NJDOT Working On Plans To Fix "Structurally Deficient" Mahwah Overpass
Third-most traveled structurally deficient bridge in the state is in Mahwah
The state Department of Transportation says plans are “in the works” for repairs to a Mahwah overpass classified as “structurally deficient” in a recent report.
Transportation for America, a coalition working toward “transportation reform,” recently released a report examining the state of bridges across the United States. The Central Ave./Island Road overpass, which crosses over Route 17 in Mahwah, was listed by the group as having the third highest traffic volume of all structurally deficient bridges in the state. The report estimated the bridge, built in 1956, has an annual average daily traffic rate of 157,300 cars.
In the report “The Fix We’re In For: The State of Our Bridges,” the group published the federal distinction of every bridge in the nation. According to the report, the Federal Highway Administration measures the superstructure, substructure, and deck of bridges to determine their conditions. Bridges are considered “structurally deficient” if engineers have determined the deck or supporting structure of a bridge has defects, and requires “significant maintenance, rehabilitation, or replacement,” the report says.
The Central Ave. overpass project is “in the final design phase,” NJDOT spokesman Tim Greeley said. “We are proposing a plan to reconstruct the bridge’s deck and repair its piers and superstructure,” he said.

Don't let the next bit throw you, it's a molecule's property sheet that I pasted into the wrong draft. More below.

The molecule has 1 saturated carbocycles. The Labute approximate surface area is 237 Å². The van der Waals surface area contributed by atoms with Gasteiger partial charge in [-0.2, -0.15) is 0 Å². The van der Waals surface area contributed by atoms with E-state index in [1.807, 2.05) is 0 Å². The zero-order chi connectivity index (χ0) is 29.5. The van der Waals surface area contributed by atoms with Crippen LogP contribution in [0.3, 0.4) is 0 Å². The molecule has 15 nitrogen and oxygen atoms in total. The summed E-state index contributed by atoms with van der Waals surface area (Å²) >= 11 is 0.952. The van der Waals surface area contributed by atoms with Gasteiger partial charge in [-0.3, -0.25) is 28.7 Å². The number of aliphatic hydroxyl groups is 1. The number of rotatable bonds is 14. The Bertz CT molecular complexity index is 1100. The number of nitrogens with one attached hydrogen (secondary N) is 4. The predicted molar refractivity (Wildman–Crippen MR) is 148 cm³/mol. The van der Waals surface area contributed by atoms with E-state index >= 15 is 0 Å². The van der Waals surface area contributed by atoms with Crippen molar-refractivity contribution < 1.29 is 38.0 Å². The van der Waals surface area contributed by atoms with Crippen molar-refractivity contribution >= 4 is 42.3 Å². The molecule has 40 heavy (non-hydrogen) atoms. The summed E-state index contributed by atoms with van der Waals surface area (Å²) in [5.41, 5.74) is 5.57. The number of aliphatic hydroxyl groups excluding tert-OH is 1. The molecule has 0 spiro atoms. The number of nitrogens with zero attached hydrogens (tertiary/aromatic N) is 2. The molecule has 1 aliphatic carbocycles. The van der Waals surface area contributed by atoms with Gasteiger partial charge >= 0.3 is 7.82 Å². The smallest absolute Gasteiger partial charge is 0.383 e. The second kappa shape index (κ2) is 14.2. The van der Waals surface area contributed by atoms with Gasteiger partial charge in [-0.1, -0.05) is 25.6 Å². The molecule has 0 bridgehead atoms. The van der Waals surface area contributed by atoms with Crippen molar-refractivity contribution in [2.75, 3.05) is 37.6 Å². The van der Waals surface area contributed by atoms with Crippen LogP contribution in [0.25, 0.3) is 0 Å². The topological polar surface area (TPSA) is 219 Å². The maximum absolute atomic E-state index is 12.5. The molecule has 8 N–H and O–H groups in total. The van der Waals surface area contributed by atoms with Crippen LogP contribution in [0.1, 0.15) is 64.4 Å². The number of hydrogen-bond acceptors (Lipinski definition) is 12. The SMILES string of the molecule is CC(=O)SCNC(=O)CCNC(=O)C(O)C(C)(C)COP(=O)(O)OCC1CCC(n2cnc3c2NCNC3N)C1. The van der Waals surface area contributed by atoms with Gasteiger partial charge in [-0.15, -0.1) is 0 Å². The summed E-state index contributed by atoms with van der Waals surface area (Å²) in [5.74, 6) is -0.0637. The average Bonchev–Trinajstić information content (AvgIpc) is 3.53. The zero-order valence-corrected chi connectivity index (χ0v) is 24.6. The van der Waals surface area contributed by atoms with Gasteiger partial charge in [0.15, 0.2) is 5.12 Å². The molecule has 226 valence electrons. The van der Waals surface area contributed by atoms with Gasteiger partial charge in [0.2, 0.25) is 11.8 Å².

Greeley said the project may begin as early as the fall of 2013 if approved. Where the funding for the project will come from is “yet to be determined,” he said. But, the municipality would not be liable for the state project. He said funding would likely come from the federal government.
Though acknowledging that the overpass is considered “structurally deficient,” Greeley said the distinction does not mean drivers should be nervous to travel on it. “It is by no means unsafe,” Greeley said. “If we deemed it unsafe, it would be closed immediately.” He said the distinction is just a way to categorize the structure as one that needs to be repaired, he said.
The other two Mahwah "structurally deficient" bridges identified by the Transportation for America study are maintained by the Bergen County Department of Public Works.
The Bear Swamp Road Bridge, crossing over the Ramapo River, made the list. Built in 1888, the report estimates 422 cars pass over it per day. According to County Engineering Director Joe Femia, rehabbing this bridge is “extremely complicated.”
Currently, he said a temporary bridge has been placed over the original. “The temporary one is working, and there is no immediate danger going over the bridge, but it is an important project we are working on,” he said.
Femia said the historical and environmental considerations associated with the Bear Swamp Bridge make coming up with a design plan complicated. “Right now the temporary situation is working, but we are trying to get it done as soon as we can,” he said.
According to Femia, the other “structurally deficient” bridge on the list, on Ramapo Valley Road crossing over Mahwah Creek, was completely replaced. “That was completed earlier this year,” he said.
The county is currently working on two major projects in the township, a rehabilitation of the bridge on Franklin Turnpike, and a complete replacement of a section of Forest Ave. that passes over Valentine Brook.
Out of 520 bridges in Bergen County, the Transportation for America report found that 60 were structurally deficient. The list was based on data collected in 2008 and 2009 inspections. The group said it released the report in an effort to urge lawmakers to prioritize bridge maintenance and repair.